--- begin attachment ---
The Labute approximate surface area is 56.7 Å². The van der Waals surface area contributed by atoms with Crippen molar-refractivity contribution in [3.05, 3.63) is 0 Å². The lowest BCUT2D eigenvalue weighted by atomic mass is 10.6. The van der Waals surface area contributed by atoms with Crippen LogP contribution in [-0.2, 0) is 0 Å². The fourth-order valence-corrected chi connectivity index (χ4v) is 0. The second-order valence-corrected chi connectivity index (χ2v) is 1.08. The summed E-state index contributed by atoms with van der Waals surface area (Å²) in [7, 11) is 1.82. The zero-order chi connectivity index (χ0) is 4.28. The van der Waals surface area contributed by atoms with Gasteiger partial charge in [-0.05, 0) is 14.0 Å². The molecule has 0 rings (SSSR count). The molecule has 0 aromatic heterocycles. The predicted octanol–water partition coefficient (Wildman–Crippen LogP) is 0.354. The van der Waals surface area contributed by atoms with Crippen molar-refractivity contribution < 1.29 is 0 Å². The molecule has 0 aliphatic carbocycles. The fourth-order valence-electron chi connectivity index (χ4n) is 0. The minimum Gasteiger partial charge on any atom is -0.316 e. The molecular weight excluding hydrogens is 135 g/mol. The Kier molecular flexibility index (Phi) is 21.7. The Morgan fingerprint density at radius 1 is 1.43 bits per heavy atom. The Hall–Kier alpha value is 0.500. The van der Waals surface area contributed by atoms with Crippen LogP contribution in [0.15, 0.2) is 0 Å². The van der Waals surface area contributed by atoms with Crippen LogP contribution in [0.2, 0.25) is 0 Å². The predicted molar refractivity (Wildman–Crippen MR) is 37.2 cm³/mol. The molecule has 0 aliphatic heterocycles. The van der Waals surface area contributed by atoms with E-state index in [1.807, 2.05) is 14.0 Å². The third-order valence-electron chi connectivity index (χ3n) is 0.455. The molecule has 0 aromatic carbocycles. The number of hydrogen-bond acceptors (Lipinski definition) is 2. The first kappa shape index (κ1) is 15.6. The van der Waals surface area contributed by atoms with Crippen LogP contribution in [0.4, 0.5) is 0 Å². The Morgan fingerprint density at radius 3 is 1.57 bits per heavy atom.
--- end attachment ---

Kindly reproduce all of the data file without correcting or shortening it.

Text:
The Labute approximate surface area is 56.7 Å². The van der Waals surface area contributed by atoms with Crippen molar-refractivity contribution in [3.05, 3.63) is 0 Å². The lowest BCUT2D eigenvalue weighted by atomic mass is 10.6. The van der Waals surface area contributed by atoms with Crippen LogP contribution in [-0.2, 0) is 0 Å². The fourth-order valence-corrected chi connectivity index (χ4v) is 0. The second-order valence-corrected chi connectivity index (χ2v) is 1.08. The summed E-state index contributed by atoms with van der Waals surface area (Å²) in [7, 11) is 1.82. The zero-order chi connectivity index (χ0) is 4.28. The van der Waals surface area contributed by atoms with Gasteiger partial charge in [-0.05, 0) is 14.0 Å². The molecule has 0 rings (SSSR count). The molecule has 0 aromatic heterocycles. The predicted octanol–water partition coefficient (Wildman–Crippen LogP) is 0.354. The van der Waals surface area contributed by atoms with Crippen molar-refractivity contribution < 1.29 is 0 Å². The molecule has 0 aliphatic carbocycles. The fourth-order valence-electron chi connectivity index (χ4n) is 0. The minimum Gasteiger partial charge on any atom is -0.316 e. The molecular weight excluding hydrogens is 135 g/mol. The Kier molecular flexibility index (Phi) is 21.7. The Morgan fingerprint density at radius 1 is 1.43 bits per heavy atom. The Hall–Kier alpha value is 0.500. The van der Waals surface area contributed by atoms with Crippen LogP contribution in [0.15, 0.2) is 0 Å². The van der Waals surface area contributed by atoms with Crippen LogP contribution in [0.2, 0.25) is 0 Å². The predicted molar refractivity (Wildman–Crippen MR) is 37.2 cm³/mol. The molecule has 0 aliphatic heterocycles. The van der Waals surface area contributed by atoms with E-state index in [1.807, 2.05) is 14.0 Å². The third-order valence-electron chi connectivity index (χ3n) is 0.455. The molecule has 0 aromatic carbocycles. The number of hydrogen-bond acceptors (Lipinski definition) is 2. The first kappa shape index (κ1) is 15.6. The van der Waals surface area contributed by atoms with Crippen LogP contribution in [0.4, 0.5) is 0 Å². The Morgan fingerprint density at radius 3 is 1.57 bits per heavy atom.